Not Planet Earth / Arctic Archipelago
October 27 – December 10, 2022
Arctic Archipelago was shot during the circumnavigation of Spitsbergen in the Svalbard Arctic Archipelago in August 2020 as part of an inquiry into sea ice and the geopolitics of the Circumpolar North. The challenge with this visual material is that of “denaturalising” the image. While the most visible proof that something is happening may be that of an ice shelf calving, these are environments that are saturated with politics: colonial, extractivist, military-intelligence etc. What can be seen, sensed, and known about these spaces beyond the melancholic register of melting ice?
Original musical score by Mohamad Safa.
Arctic Archipelago forms part of the multi-year research project Learning from Ice.
Not Planet Earth acts as a footnote to the film Arctic Archipelago (2021) and reflects upon the many conditions of image production that circumscribe access to and engagement with Svalbard’s cryospheric environment.
The Svalbard Arctic Archipelago is an environment saturated with politics, but little if anything of these politics is readily perceptible within the visual field. Taking the aesthetic regime of climate change seriously involves a recognition that the conditions of image production are themselves deeply entangled with the environmental conditions they seek to document and the histories of image extraction that have long colonized our Western imagination.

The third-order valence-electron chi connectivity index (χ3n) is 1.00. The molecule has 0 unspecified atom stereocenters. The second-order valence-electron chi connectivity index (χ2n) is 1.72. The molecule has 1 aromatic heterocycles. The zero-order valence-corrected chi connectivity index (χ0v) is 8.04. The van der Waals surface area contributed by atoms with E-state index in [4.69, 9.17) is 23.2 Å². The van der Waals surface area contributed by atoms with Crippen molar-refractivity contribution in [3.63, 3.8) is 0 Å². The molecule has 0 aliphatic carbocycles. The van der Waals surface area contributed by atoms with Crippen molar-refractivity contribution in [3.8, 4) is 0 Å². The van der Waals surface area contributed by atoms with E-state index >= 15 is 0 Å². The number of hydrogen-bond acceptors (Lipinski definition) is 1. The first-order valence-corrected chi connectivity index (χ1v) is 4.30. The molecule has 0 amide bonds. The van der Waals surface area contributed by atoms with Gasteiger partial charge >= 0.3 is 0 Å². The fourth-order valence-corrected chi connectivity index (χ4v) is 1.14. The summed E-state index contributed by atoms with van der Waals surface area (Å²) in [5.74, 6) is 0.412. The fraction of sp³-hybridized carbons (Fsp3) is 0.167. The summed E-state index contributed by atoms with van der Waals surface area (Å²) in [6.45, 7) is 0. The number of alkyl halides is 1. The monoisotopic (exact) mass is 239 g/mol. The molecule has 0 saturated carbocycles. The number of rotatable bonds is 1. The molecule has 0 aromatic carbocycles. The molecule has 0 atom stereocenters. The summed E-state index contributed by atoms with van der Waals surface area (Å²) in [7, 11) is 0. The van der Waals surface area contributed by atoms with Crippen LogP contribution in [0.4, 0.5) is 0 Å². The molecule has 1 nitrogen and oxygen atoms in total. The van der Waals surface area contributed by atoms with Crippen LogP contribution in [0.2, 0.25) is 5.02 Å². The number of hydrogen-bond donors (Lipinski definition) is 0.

Susan Schuppli is a researcher and artist based in the UK whose work examines material evidence from war and conflict to environmental disasters and climate change. Current work is focused on ice core science and the politics of cold.
Creative projects have been exhibited throughout Europe, Asia, Canada, and the US. She has published widely within the context of media and politics and is author of the book, Material Witness published by MIT Press in 2020.
Schuppli is Reader and Director of the Centre for Research Architecture, Goldsmiths University of London where she is also an affiliate artist-researcher and Board Chair of Forensic Architecture. Previously she was Senior Research Fellow and Project Co-ordinator of Forensic Architecture. Prior to working in the UK she was an Associate Professor in visual/media arts in Canada. Schuppli received her PhD from Goldsmiths and participated in the Whitney Independent Study Program after completing her MFA at the University of California San Diego. She is the recipient of the 2016 ICP Infinity Award.